While Sting fans count the last 48 hours before the release of his next album The Last Ship, the excitement doubles as this will be his first official step towards a Broadway debut; Sting had announced the plans for a musical play back in June and on Thursday September 19, his website announced the dates of his first pre-Broadway attempt in Chicago (June 10 - July 13, 2014).
Ever since Broadway started welcoming original contemporary pop-rock musicals like Rent, the hunger for profoundly imagined fresh musicals took an unexpected turn: Coinciding with economically challenging times, a shift toward an unquenchable thirst for karaoke cash -- supported by the glitter of 'all things Cirque du Soleil' -- plagued the Broadway scene. Although there have been many attempts to revitalize the classic Broadway into the new millennium, the formula of creating shows with songs that were not originally intended for musicals became the juke box 'Motown' solution; with considerable 'Mamma Mia' box office success.
The 'tourist-trap' toll, however, sucked the life out of original works and gave us the likes of a desperate Rock of Ages at the low end of the scale, while a tolerable Jersey Boys appeared on a (somewhat) higher spectrum. There have been occasional success stories of fresh sounding works on Broadway; the delightfully subversive Spring Awakening gave pop-rock songwriter Duncan Sheik an opportunity to shine and demonstrate how fresh compositions can revitalize an all-too-familiar Broadway sound. Paul Simon's overwrought Capeman was also a contender, but in his case the effort was expensively futile; Simon's failure on Broadway sent shockwaves and chilling warning signals to a lot of his pop-rock contemporaries.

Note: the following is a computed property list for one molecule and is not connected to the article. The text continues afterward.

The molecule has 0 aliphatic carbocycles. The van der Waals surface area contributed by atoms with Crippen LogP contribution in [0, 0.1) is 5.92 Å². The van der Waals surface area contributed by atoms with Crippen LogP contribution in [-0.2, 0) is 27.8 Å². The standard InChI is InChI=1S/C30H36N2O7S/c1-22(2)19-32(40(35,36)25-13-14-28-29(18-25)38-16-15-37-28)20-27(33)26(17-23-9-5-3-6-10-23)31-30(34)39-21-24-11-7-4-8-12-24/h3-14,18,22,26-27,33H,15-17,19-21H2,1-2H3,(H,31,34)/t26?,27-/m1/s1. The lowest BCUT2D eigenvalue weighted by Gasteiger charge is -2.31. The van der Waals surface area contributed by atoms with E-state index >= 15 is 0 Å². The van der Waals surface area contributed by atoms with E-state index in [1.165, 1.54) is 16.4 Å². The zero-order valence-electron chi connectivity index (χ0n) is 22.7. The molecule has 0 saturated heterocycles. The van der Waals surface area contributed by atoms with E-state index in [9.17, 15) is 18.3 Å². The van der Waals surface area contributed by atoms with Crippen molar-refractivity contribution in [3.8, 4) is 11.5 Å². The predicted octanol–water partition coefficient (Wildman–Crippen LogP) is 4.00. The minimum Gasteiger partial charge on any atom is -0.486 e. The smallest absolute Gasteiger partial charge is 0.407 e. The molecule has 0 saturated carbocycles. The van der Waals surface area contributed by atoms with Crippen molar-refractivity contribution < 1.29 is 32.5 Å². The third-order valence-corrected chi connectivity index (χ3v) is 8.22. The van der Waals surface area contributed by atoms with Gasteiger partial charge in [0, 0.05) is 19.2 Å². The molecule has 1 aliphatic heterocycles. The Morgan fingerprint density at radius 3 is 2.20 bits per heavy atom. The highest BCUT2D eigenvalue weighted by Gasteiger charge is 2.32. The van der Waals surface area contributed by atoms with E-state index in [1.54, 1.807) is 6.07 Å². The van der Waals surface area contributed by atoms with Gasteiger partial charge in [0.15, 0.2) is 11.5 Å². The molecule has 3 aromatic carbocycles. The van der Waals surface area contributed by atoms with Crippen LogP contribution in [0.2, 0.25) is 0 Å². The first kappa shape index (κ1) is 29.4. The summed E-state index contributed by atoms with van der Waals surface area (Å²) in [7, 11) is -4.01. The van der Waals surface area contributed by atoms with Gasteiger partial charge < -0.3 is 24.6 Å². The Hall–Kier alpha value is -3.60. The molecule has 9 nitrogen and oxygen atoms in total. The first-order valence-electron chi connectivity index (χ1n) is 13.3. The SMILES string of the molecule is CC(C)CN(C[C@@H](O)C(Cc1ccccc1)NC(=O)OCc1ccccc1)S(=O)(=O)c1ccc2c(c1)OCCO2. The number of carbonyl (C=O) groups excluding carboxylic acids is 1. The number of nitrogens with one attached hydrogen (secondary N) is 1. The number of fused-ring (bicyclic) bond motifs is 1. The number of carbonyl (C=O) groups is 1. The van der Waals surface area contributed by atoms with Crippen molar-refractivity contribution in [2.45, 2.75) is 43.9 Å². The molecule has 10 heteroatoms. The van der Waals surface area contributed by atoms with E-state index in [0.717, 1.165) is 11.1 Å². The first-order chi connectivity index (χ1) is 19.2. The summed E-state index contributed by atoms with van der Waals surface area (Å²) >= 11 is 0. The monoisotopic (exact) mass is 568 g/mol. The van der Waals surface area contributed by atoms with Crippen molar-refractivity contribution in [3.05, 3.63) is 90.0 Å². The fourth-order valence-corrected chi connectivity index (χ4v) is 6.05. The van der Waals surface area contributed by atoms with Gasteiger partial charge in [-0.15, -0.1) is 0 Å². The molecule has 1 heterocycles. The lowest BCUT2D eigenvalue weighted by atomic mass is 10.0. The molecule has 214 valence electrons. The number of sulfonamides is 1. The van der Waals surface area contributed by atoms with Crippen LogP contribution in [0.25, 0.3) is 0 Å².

Sting's recent attempt at this mammoth undertaking is analogous to Paul Simon's run; not only because of the 'rock cred' they both share, but also due to the internationally successful body of work that puts them in an exceptional category of their own. (Elton John is up there as well with a huge Broadway appeal). Sting and Paul Simon's songs have added deeper dimensions to popular music; their lyrical introspection especially. Having acknowledged that, the costly 'reinvigoration of Broadway' project turned prohibitively sour for Simon. Sting will hopefully take his colleague's erroneous entry into the Broadway neighborhood very seriously and avoid costly mistakes. You can't re-write Broadway by turning against it.
The stakes are high for Sting; the critics and fans will be eager to see if the Paul Simon 'spell' can be broken. If so, Sting may be able to contribute a lot to Broadway's standards -- and practices -- by bringing his signature as a songwriter to the inevitable Broadway metamorphosis of the times.
Depending on how the book, the music and the staging get along, we may finally have a refreshing (and desperately needed) upgrade, a new leaf on the Broadway stage without compromising the high standards of the classics that have helped define American music. Until then, a mix of acrobats posing as dancers, magic tricks and explosive pyrotechnics trying to pump blood into revivals will have to justify the cost of a Broadway ticket.
Twitter: @FuatAbdullah, e-mail:FtjAbdullah@gmail.com